Henry Forster Miller, 92, of Orange, husband of sixty-six years to Maria Bullitt Miller, passed away early on the morning of October 14, 2008, at Yale-New Haven Hospital. He was born in Nonquitt, MA, on the 16th of September, 1916, to the late Rutger and Dorothy Forster Miller. He was preceded in death by his brother, Rutger Bleeker Miller, Jr. Mr. Miller attended Allen Stevenson School and Milton Academy, and graduated from Yale University in 1938. He returned to obtain his Master's in Architecture in 1948. He was a Fellow of Davenport College and a member of Mory's. Henry married Maria Stockton Bullitt of Philadelphia in 1942. As a commissioned officer he obtained the rank of Major in the Army's 28th Division. He vividly recalled being in the first brigade to march through Paris after its liberation. He fought in the Battle of the Bulge and was decorated for his service in France, Belgium, Luxembourg and Germany. He served in the Army Reserve after the war. Designed by Henry in fulfillment of his Master's degree, he and Maria constructed a home in Orange, where they have resided for the past sixty years. The house drew considerable attention, including a feature section in the New Haven Register. It has been placed on the National Register of Historic Places as a prime example of the Modern or International style, and employs passive solar-heating. As a partner in Davis, Cochran & Miller, he designed many schools and public buildings, including the University of New Haven and St. Augustine's Church in North Branford. He was a member of the American Institute of Architects. He went on to work for Yale University as Assistant Director of Facilities Planning, where one of his responsibilities was overseeing the installation of disabled access in University buildings. He served as president of the Connecticut Trust for Historic Preservation, was on the board of the New Haven Historical Society, and was a member of the New Haven Preservation Trust and the Kiwanis Club. In recent years Mr. Miller was responsible for the establishment of a war memorial at the High Plains Community Center in Orange, which honors veterans of all wars. He volunteered at the Community Soup Kitchen where he served as the writer of their quarterly newsletter, 'The Ladle'. Throughout his life he spent summer months at Nonquitt, MA, on the shores of Buzzard's Bay, where he enjoyed painting watercolors. In addition to his wife, Henry is survived by his sister Susan Jackson of Brookline and Nonquitt, MA, and his five children: daughter Maria Miller and her husband Kailash Bahadur of Toronto, Canada; son Andrew Miller and his wife Elizabeth of Norman, OK; daughter Dorothy Heard and her husband William of Rockville, MD; son Steven Miller and Jeannine Scheinhorn of La Canada, CA; and son Henry Miller, Jr. of Hamden, CT. Mr. Miller has seven grandchildren: Jay and Jared Bahadur, Evan and Faye Miller, William IV and Emily Heard, and Jessica Hall of Washington, D.C. Relatives and friends are invited to attend a Mass of Christian Burial on Tuesday, October 21st at 11:00am at Holy Infant Church, 450 Racebrook Road, Orange. BEECHER & BENNETT, 2300 WHITNEY AVE., HAMDEN in care of arrangements. Memorial contributions in Henry's name may be sent to the Community Soup Kitchen, 84 Broadway, New Haven, CT 06511.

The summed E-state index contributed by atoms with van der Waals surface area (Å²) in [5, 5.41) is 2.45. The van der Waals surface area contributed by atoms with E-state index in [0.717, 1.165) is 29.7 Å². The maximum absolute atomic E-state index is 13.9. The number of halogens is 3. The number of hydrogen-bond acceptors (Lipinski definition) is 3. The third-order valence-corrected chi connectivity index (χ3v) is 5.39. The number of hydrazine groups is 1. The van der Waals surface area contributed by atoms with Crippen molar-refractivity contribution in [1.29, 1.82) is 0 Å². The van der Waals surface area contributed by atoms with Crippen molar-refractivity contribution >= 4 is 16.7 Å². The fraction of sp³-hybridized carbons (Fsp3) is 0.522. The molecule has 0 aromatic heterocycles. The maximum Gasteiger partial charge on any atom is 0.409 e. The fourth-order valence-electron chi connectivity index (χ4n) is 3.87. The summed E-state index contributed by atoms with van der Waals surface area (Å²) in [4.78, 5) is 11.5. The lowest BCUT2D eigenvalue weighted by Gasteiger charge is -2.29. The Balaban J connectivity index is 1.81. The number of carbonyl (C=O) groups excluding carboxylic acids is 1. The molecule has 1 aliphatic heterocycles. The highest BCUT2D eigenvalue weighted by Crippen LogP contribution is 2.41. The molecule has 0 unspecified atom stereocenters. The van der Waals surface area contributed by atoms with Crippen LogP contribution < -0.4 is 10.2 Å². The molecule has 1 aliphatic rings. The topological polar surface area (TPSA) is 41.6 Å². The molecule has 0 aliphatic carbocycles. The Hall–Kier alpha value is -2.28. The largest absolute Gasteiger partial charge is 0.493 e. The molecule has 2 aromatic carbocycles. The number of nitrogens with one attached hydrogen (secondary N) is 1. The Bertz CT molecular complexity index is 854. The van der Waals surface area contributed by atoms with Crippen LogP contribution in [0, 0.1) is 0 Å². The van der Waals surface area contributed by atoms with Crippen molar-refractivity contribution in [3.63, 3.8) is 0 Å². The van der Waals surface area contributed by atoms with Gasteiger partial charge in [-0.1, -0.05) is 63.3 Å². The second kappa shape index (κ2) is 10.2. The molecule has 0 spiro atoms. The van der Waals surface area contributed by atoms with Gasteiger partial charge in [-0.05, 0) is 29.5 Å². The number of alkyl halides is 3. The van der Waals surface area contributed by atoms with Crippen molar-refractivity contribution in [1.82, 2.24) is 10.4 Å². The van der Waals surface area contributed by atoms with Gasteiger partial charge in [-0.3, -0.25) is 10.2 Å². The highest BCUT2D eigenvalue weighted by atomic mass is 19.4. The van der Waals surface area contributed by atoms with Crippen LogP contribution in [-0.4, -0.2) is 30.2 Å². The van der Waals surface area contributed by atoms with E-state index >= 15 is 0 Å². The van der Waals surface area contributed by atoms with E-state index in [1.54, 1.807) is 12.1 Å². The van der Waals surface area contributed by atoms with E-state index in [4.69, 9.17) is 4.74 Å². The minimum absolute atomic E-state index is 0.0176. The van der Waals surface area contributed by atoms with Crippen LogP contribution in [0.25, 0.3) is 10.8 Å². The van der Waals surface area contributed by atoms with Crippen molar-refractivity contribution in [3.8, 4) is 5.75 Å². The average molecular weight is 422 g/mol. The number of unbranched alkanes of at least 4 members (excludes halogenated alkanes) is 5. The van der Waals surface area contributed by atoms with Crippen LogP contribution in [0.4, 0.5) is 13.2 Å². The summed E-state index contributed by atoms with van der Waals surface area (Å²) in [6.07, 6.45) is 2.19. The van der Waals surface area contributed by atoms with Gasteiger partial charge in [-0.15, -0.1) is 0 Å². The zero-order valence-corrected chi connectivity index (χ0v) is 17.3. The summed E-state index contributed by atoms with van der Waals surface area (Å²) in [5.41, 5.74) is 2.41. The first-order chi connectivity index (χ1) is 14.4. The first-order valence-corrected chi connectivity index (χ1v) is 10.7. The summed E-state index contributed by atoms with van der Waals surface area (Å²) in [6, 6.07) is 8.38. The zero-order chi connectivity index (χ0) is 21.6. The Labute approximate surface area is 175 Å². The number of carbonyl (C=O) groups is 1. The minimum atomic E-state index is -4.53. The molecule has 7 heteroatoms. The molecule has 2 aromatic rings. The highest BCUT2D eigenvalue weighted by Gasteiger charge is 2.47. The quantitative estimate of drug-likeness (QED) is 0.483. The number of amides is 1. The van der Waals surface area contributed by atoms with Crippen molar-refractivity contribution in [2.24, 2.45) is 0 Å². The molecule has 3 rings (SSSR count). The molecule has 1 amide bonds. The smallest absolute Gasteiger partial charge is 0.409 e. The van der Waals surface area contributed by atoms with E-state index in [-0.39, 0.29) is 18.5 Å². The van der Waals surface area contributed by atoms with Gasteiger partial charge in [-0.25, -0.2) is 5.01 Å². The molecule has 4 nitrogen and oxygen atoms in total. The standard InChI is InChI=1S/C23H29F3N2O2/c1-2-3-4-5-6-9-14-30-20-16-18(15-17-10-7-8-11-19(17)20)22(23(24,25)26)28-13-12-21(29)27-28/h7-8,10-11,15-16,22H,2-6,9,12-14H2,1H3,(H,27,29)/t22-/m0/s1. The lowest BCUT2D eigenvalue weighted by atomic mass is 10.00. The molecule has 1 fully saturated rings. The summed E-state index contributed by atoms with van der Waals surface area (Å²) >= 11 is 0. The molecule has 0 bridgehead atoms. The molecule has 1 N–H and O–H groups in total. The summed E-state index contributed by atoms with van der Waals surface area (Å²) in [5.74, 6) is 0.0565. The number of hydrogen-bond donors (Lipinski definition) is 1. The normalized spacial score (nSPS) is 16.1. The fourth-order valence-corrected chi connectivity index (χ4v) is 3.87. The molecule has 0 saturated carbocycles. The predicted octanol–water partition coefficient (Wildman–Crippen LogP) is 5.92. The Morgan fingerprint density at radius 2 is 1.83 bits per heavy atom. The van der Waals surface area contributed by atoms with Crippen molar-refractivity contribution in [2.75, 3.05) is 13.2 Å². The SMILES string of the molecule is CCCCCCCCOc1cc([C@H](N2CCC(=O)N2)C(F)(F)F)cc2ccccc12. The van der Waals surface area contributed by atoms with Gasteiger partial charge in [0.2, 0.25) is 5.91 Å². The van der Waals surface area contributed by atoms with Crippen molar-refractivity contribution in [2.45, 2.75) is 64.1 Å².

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  1. Dear Millers: Bob, Megan, Mairin and I are very sorry for your loss. You are in our thoughts and prayers. Love, Margey